1. miscellaneous printed materials re: worker's education in the FDR administration

The following item has been removed from the collection and donated to the North Carolina State Archives, Raleigh, NC, October 1980:

  1. pamphlet re: North Carolina

The following items have been removed from the collection and donated to the Bryn Mawr College Library, October 1980:

  1. several pamphlets and leaflets re: Bryn Mawr Community Center

The following items have been removed from the collection and donated to the New York Public Library, New York, NY, October 1980:

  1. miscellaneous printed materials concerning Black culture, Civil Rights; West Park, New York and the Flushing Institute

The following items have been removed from the collection and donated to the Stanford University Libraries, Dept. of Special Collections, Fall 1980:

  1. miscellaneous printed materials re: migrant labor

The following item has been removed from the collection and donated to the University of Maine at Orono, Fall 1980:

  1. pamphlet re: South Hope, Maine

The following items have been removed from the collection and donated to the Labor-Management Documentation Center, Cornell University, Ithaca, NY, December 1980:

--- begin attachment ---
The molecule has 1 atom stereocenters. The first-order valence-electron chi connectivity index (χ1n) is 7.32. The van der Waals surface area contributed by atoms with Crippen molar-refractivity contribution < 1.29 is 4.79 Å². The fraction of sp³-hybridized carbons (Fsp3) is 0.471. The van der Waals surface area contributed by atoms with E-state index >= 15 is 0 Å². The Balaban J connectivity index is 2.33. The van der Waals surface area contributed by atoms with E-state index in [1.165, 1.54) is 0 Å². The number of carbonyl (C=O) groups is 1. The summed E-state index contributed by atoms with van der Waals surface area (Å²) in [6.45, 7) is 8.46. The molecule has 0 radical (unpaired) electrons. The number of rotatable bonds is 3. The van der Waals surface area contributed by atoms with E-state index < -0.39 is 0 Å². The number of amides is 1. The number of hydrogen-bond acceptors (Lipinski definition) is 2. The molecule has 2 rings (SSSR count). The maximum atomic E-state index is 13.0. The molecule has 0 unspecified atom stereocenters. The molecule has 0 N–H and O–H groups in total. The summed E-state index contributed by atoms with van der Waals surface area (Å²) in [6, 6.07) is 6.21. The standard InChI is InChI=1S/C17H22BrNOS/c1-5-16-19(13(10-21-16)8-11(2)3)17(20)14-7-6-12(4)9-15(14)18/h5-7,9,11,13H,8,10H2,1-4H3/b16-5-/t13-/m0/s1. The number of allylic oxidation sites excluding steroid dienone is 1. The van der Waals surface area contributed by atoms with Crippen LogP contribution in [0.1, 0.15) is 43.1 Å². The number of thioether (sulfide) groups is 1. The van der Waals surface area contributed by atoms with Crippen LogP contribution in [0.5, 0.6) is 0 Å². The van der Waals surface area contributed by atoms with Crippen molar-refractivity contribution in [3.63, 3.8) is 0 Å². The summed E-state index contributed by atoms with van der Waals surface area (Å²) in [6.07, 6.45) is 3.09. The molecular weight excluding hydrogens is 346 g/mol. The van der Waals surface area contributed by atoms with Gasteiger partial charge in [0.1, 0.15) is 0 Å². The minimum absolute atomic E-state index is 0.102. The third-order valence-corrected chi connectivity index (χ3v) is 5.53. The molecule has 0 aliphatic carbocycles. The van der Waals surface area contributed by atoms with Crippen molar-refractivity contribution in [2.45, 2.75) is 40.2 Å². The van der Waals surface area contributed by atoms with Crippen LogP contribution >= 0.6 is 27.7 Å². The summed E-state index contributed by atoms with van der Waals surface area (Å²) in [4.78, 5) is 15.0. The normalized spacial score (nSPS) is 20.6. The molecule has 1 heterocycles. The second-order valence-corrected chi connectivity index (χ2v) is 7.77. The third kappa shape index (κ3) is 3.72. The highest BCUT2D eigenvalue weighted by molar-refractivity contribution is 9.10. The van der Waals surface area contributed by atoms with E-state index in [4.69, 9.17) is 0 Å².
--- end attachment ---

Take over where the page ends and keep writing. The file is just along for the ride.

1. one carton miscellaneous printed material re: American Labor Education Service and labor education in general

The following items have been removed from the collection and donated to State Historical Society of Wisconsin, Madison WI, January 1981:

  1. one carton miscellaneous printed material re: early workers schools

The following item has been removed from the collection and donated to the Schlesinger Library Printed Books Department, 1959:

  1. Alsberg, Henry G. America Fights the Depression, 1934
  2. Brown, Louise. Ellen Hayes, Trail-Blazer, 1932

The following items have been removed from the collection and donated to Schlesinger Library Printed Books Department, 1980: